Unlike typical litigation, in which the flow of information in discovery is balanced in each direction, the flow of information in coverage litigation traditionally has been from the policyholder to the insurer. This is because the question of coverage normally begins with the policy and the lawsuit (or proof of loss), while the remaining details necessary to determine coverage (whether all of the policy conditions are met or whether any exclusions apply) are usually in the hands of the insured, to be discovered by the insurer.
More recently, however, sophisticated policyholders have been asking for a great deal of information from insurers in coverage litigation discovery. In addition to seeking the claims file and underwriting file regarding the claim at issue, policyholders are increasingly asking for a broad range of documents from insurers in discovery, including policy-drafting histories, advertising/marketing documents, reinsurance treaties, communications with reinsurers, communications with other insurers, reserve information, regulatory approval information, claims manuals/guidelines, claims handler training materials, claims files from other similar claims, and complaints filed against the insurer with regulatory agencies on the insurer’s handling of other similar claims (collectively “extra-contractual materials”). Policyholders generally argue that such information can provide strong evidence either identifying or clarifying what the policy language actually means.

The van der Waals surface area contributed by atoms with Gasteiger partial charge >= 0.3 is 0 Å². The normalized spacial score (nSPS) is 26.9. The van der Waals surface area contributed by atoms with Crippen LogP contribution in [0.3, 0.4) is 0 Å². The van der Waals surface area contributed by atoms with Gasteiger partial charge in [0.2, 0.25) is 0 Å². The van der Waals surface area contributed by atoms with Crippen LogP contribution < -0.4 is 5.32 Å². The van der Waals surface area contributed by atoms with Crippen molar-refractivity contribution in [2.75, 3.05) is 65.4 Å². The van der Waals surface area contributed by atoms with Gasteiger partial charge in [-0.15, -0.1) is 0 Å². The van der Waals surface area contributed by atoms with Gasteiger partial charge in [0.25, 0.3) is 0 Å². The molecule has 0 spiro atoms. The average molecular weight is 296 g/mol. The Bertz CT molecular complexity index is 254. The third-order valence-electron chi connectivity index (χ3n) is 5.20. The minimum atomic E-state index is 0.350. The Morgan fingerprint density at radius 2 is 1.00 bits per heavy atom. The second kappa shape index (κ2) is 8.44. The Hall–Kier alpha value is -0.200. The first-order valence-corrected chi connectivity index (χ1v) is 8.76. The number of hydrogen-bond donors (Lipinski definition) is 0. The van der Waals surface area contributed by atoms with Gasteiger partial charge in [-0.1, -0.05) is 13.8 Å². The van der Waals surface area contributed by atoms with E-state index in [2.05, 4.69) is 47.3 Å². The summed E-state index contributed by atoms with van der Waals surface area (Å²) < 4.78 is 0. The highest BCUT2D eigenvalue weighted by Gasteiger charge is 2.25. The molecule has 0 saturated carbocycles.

The tactic of seeking extra-contractual materials creates a strategic advantage for policyholders, regardless of whether such information is likely to aid in the discovery of the parties’ contracting intent. Issuing requests for such a wide range of documents effectively costs the policyholder almost nothing. It does not cost the insurer much more to object to such requests. However, if a court orders the insurer to find and produce these various categories of documents, that process can cost an insurer thousands and perhaps tens of thousands of dollars in attorney fees, lost employee time, and expenses associated with electronic discovery. Regardless of whether these extra-contractual materials should be discoverable, the strategy of seeking such documents by a policyholder can put tremendous pressure on an insurer.
A review of the case law on this subject reveals widely disparate results when policyholders attempt to compel production of extra-contractual materials. This article identifies why courts either compel or refuse to compel insurers to produce this information, and discusses strategies used by policyholders and insurers when litigating discovery of extra-contractual materials.